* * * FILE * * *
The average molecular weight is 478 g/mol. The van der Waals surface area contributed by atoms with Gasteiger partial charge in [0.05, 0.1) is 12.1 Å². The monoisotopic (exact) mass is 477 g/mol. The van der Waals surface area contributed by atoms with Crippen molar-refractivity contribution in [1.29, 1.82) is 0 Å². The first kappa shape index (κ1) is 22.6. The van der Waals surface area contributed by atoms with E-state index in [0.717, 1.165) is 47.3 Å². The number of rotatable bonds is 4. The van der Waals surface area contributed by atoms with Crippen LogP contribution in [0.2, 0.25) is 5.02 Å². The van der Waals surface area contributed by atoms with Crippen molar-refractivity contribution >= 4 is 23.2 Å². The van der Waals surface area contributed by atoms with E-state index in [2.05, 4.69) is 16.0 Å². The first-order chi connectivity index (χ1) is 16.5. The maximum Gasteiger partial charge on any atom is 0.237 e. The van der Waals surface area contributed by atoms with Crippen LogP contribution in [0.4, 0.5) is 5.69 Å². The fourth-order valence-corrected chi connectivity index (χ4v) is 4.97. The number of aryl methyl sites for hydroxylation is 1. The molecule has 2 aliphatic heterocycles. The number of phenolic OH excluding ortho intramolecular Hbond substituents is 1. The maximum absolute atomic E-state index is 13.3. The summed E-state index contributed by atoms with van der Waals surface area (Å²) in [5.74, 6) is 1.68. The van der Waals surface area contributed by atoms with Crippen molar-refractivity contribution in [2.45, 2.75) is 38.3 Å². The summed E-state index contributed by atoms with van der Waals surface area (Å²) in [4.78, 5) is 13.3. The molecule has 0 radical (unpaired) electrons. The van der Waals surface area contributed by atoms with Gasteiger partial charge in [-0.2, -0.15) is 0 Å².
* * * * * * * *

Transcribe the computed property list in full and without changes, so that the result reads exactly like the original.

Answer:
The average molecular weight is 478 g/mol. The van der Waals surface area contributed by atoms with Gasteiger partial charge in [0.05, 0.1) is 12.1 Å². The monoisotopic (exact) mass is 477 g/mol. The van der Waals surface area contributed by atoms with Crippen molar-refractivity contribution in [1.29, 1.82) is 0 Å². The first kappa shape index (κ1) is 22.6. The van der Waals surface area contributed by atoms with E-state index in [0.717, 1.165) is 47.3 Å². The number of rotatable bonds is 4. The van der Waals surface area contributed by atoms with Crippen LogP contribution in [0.2, 0.25) is 5.02 Å². The van der Waals surface area contributed by atoms with Crippen molar-refractivity contribution >= 4 is 23.2 Å². The van der Waals surface area contributed by atoms with E-state index in [2.05, 4.69) is 16.0 Å². The first-order chi connectivity index (χ1) is 16.5. The maximum Gasteiger partial charge on any atom is 0.237 e. The van der Waals surface area contributed by atoms with Crippen LogP contribution in [0.4, 0.5) is 5.69 Å². The fourth-order valence-corrected chi connectivity index (χ4v) is 4.97. The number of aryl methyl sites for hydroxylation is 1. The molecule has 2 aliphatic heterocycles. The number of phenolic OH excluding ortho intramolecular Hbond substituents is 1. The maximum absolute atomic E-state index is 13.3. The summed E-state index contributed by atoms with van der Waals surface area (Å²) in [5.74, 6) is 1.68. The van der Waals surface area contributed by atoms with Crippen molar-refractivity contribution in [2.45, 2.75) is 38.3 Å². The summed E-state index contributed by atoms with van der Waals surface area (Å²) in [4.78, 5) is 13.3. The molecule has 0 radical (unpaired) electrons. The van der Waals surface area contributed by atoms with Gasteiger partial charge in [-0.2, -0.15) is 0 Å².